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author = "F. Patti and S Messina and C. Solaro and Amato, {M P} and R Bergamaschi and Bonavita, {M. S.} and {Bruno Bossio}, R. and {Brescia Morra}, Vincenzo and Costantino, {G F} and P. Cavalla and D Centonze and G Comi and S. Cottone and M. Danni and A Francia and Alberto Gajofatto and C. Gasperini and A. Ghezzi and A. Iudice and G. Lus and Maniscalco, {Giorgia Teresa} and Marrosu, {M. G.} and M. Matta and Massimiliano Mirabella and E Montanari and C. Pozzilli and M Rovaris and E Sessa and Daniele Spitaleri and Maria Trojano and P. Valentino and M. Zappia and {SA.FE. study group}",
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TY - JOUR

T1 - Efficacy and safety of cannabinoid oromucosal spray for multiple sclerosis spasticity

AU - Patti, F.

AU - Messina, S

AU - Solaro, C.

AU - Amato, M P

AU - Bergamaschi, R

AU - Bonavita, M. S.

AU - Bruno Bossio, R.

AU - Brescia Morra, Vincenzo

AU - Costantino, G F

AU - Cavalla, P.

AU - Centonze, D

AU - Comi, G

AU - Cottone, S.

AU - Danni, M.

AU - Francia, A

AU - Gajofatto, Alberto

AU - Gasperini, C.

AU - Ghezzi, A.

AU - Iudice, A.

AU - Lus, G.

AU - Maniscalco, Giorgia Teresa

AU - Marrosu, M. G.

AU - Matta, M.

AU - Mirabella, Massimiliano

AU - Montanari, E

AU - Pozzilli, C.

AU - Rovaris, M

AU - Sessa, E

AU - Spitaleri, Daniele

AU - Trojano, Maria

AU - Valentino, P.

AU - Zappia, M.

AU - SA.FE. study group

N1 - Published by the BMJ Publishing Group Limited. For permission to use (where not already granted under a licence) please go to http://www.bmj.com/company/products-services/rights-and-licensing/

PY - 2016/9

Y1 - 2016/9

N2 - BACKGROUND: The approval of 9-δ-tetrahydocannabinol and cannabidiol (THC:CBD) oromucosal spray (Sativex) for the management of treatment-resistant multiple sclerosis (MS) spasticity opened a new opportunity for many patients. The aim of our study was to describe Sativex effectiveness and adverse events profile in a large population of Italian patients with MS in the daily practice setting.METHODS: We collected data of all patients starting Sativex between January 2014 and February 2015 from the mandatory Italian medicines agency (AIFA) e-registry. Spasticity assessment by the 0-10 numerical rating scale (NRS) scale is available at baseline, after 1 month of treatment (trial period), and at 3 and 6 months.RESULTS: A total of 1615 patients were recruited from 30 MS centres across Italy. After one treatment month (trial period), we found 70.5% of patients reaching a ≥20% improvement (initial response, IR) and 28.2% who had already reached a ≥30% improvement (clinically relevant response, CRR), with a mean NRS score reduction of 22.6% (from 7.5 to 5.8). After a multivariate analysis, we found an increased probability to reach IR at the first month among patients with primary and secondary progressive MS, (n=1169, OR 1.4 95% CI 1.04 to 1.9, p=0.025) and among patients with >8 NRS score at baseline (OR 1.8 95% CI 1.3-2.4 p<0.001). During the 6 months observation period, 631(39.5%) patients discontinued treatment. The main reasons for discontinuation were lack of effectiveness (n=375, 26.2%) and/or adverse events (n=268, 18.7%).CONCLUSIONS: Sativex can be a useful and safe option for patients with MS with moderate to severe spasticity resistant to common antispastic drugs.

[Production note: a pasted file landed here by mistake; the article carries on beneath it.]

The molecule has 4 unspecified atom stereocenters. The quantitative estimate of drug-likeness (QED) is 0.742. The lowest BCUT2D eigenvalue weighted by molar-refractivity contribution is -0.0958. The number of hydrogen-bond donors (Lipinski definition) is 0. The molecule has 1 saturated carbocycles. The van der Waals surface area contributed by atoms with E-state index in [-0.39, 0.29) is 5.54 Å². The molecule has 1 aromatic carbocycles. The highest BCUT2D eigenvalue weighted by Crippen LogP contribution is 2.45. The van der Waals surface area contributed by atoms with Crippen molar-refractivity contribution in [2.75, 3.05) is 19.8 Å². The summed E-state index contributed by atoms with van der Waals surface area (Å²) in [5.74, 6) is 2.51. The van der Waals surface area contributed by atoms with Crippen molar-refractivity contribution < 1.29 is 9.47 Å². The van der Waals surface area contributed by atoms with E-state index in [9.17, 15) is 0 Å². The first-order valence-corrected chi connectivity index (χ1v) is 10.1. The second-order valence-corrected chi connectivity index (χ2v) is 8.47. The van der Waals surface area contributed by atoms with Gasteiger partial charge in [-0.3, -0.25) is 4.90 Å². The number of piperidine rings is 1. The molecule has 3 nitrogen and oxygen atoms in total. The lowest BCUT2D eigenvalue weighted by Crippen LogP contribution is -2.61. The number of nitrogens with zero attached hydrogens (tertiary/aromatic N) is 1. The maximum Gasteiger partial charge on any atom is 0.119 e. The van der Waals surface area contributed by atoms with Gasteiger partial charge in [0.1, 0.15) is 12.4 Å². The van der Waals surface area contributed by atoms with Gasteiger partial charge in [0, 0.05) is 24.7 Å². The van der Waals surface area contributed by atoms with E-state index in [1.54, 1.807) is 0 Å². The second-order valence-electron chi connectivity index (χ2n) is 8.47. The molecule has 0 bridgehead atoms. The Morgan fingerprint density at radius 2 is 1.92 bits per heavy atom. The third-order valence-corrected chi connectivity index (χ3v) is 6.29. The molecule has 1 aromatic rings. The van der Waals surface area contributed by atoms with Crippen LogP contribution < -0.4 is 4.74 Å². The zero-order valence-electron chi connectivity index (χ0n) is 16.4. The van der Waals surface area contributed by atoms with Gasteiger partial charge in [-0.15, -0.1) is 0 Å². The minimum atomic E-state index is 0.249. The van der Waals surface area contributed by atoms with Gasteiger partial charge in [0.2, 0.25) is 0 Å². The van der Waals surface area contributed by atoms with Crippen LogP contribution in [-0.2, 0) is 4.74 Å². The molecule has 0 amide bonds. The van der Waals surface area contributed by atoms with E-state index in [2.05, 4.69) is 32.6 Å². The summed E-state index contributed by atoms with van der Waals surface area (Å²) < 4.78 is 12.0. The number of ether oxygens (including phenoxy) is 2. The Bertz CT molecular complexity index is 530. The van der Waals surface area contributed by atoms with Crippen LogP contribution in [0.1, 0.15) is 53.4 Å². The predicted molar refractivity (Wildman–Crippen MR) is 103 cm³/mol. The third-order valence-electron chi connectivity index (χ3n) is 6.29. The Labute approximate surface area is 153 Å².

AB - BACKGROUND: The approval of 9-δ-tetrahydocannabinol and cannabidiol (THC:CBD) oromucosal spray (Sativex) for the management of treatment-resistant multiple sclerosis (MS) spasticity opened a new opportunity for many patients. The aim of our study was to describe Sativex effectiveness and adverse events profile in a large population of Italian patients with MS in the daily practice setting.METHODS: We collected data of all patients starting Sativex between January 2014 and February 2015 from the mandatory Italian medicines agency (AIFA) e-registry. Spasticity assessment by the 0-10 numerical rating scale (NRS) scale is available at baseline, after 1 month of treatment (trial period), and at 3 and 6 months.RESULTS: A total of 1615 patients were recruited from 30 MS centres across Italy. After one treatment month (trial period), we found 70.5% of patients reaching a ≥20% improvement (initial response, IR) and 28.2% who had already reached a ≥30% improvement (clinically relevant response, CRR), with a mean NRS score reduction of 22.6% (from 7.5 to 5.8). After a multivariate analysis, we found an increased probability to reach IR at the first month among patients with primary and secondary progressive MS, (n=1169, OR 1.4 95% CI 1.04 to 1.9, p=0.025) and among patients with >8 NRS score at baseline (OR 1.8 95% CI 1.3-2.4 p<0.001). During the 6 months observation period, 631(39.5%) patients discontinued treatment. The main reasons for discontinuation were lack of effectiveness (n=375, 26.2%) and/or adverse events (n=268, 18.7%).CONCLUSIONS: Sativex can be a useful and safe option for patients with MS with moderate to severe spasticity resistant to common antispastic drugs.

KW - Journal Article

U2 - 10.1136/jnnp-2015-312591

DO - 10.1136/jnnp-2015-312591

M3 - Article

C2 - 27160523

VL - 87

SP - 944

EP - 951

JO - Journal of Neurology, Neurosurgery and Psychiatry

JF - Journal of Neurology, Neurosurgery and Psychiatry

SN - 0022-3050

IS - 9

ER -